• APP / Fresinus 
APP, which has now been bought out by Fresinus, manufactures preservative free intravenous Benadryl (Diphenhydramine). This is the brand I do best with.  

Intravenous medications undergo a rigorous analysis to ensure the product meets specifications for impurities.
Analysis for APP/Fresenius Diphenhydramine (Benadryl)
  • Hospira
Hospira is the "cleanest" brand of Benadryl (Diphenhydramine) in terms of excipients. 

The majority of patients do use this brand. However, there are always exceptions to the rule. I am one of them. Upon administering Hospira, I immediately began flushing, tachycardia, "locked-in syndrome" where I lost the ability to speak, and respiratory symptoms. A dose of APP Benadryl (Diphenhydramine) eventually settled the reaction. 

Reactions to excipients do not have to entail a life threatening reaction. They can consist of minor symptoms. Take the Continuous diphenhydramine infusion and imatinib for KIT-D816V-negative mast cell activation syndrome: a case report for example:
"She also had nausea and vomiting, probably due to the excipients (preservatives) in the CDI preparation. The diphenhydramine most likely helped control the dysfunctional mast cells, whereas some excipient simultaneously aggravated the dysfunctional mast cells." 
While impurities are minimal and deemed safe for humans, these subtle differences between the brands of intravenous Diphenhydramine (Benadryl) can cause reactions in a patient with a Mast Cell Disease. Just like no two brands of Diphenhydramine (Benadryl) are the same, no two patients are the same either.


Various medical supplies are used in care: IV bags, syringes, IV tubings, oxygen tubings, enteral feeding bags, and more. As if excipients in medications are not difficult enough to manage, reactions are also caused by specific infusion and enteral (tube feeding) supplies because of how they are made,  thus contaminating the infusion.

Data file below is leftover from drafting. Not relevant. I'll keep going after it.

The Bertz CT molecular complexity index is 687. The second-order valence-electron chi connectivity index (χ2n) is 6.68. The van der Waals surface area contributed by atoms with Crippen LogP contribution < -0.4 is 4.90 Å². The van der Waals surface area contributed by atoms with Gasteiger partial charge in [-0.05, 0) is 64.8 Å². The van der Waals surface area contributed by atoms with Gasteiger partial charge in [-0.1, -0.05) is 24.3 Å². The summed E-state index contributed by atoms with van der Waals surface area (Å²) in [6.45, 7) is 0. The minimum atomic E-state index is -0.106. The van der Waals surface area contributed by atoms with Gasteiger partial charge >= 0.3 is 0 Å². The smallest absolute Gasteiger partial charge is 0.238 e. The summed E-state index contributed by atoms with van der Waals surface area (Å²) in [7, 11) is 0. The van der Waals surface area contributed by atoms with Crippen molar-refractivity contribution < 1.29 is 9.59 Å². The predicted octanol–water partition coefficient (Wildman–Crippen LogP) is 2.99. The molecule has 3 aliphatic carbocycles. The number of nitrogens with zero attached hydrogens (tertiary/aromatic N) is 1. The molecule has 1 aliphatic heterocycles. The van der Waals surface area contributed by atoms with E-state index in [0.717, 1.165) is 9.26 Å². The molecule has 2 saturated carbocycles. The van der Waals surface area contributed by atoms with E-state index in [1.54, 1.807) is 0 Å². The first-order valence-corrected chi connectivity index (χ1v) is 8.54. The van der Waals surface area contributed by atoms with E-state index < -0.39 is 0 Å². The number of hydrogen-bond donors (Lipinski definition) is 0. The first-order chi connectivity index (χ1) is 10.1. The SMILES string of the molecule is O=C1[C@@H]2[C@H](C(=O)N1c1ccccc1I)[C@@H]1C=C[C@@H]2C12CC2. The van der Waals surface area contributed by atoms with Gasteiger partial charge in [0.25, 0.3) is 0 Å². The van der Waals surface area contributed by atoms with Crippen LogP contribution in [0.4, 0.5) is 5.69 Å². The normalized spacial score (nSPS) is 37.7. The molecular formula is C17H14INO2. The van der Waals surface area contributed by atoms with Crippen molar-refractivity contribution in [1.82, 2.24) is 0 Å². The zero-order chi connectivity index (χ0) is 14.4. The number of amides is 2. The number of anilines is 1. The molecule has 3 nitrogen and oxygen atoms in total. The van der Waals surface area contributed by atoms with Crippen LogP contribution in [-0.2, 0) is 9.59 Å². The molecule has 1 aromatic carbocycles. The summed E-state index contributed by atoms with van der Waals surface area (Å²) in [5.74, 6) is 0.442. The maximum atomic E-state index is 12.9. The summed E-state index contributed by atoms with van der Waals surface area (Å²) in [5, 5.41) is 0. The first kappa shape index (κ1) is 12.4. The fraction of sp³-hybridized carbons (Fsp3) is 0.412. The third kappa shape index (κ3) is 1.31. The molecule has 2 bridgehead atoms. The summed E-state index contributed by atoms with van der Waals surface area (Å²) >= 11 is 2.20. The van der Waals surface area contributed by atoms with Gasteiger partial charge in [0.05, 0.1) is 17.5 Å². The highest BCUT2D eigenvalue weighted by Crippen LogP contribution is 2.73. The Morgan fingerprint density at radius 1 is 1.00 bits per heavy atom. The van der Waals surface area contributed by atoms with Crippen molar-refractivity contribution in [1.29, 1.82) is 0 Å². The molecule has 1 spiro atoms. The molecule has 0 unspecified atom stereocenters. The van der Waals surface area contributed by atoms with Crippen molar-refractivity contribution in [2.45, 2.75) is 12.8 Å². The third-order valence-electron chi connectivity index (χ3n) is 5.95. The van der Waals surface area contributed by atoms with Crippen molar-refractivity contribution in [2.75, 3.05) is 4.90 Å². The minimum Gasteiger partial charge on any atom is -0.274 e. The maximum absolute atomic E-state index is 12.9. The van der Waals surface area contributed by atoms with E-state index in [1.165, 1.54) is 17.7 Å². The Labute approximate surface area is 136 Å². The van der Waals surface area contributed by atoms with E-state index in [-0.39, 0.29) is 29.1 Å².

Pinpointing the exact trigger in the medical supplies is an arduous task. It could be ANYTHING. However, in my case the culprit is usually a plastic that leeches into the infusion.

  • DEHP
DEHP is a type of plastic. It is not supposed to be found in products in amounts harmful to humans, but mast cells are finicky. They do not care about that. Eliminating DEHP was a huge game changer. I no longer felt like I was reacting to my IV therapies, like the continuous Benadryl infusion, once I switched to products that did not contained DEHP.

Read Scientific Facts on Diethylhexyl phthalate by GreenFacts.

B. Braun makes products free of DEHP. They have (2) IV bags that are DEHP and latex free: L8000 and E8000. The latter is what I use. The post, Contaminates Be Gone, Thank You B.Braun discusses their products.

  • Latex 
Latex is a common allergen, so it is not as prevalent in medical supplies as it once was. There is the rare occasion it is in intravenous bags, syringes, and tubings. It is advisable to avoid if possible, as it does have allergenic properties. 


Another probable excipient is the lubrication in syringes. The black, rubber stoppers in syringes are lubricated for easier gliding when drawing up water or medications.

The lubrication is especially a problem in enteral supplies, like feeding tubes. Coviden syringes are better tolerated than when I flush my feeding tube with BD syringes. Thoroughly rinsing with hot water helps lessen the amount of lubricant on the syringe.

Mast Cell Disease is tricky. There is no concise answer as to what treatment is optimal. Eliminating triggering excipients is a good starting point though.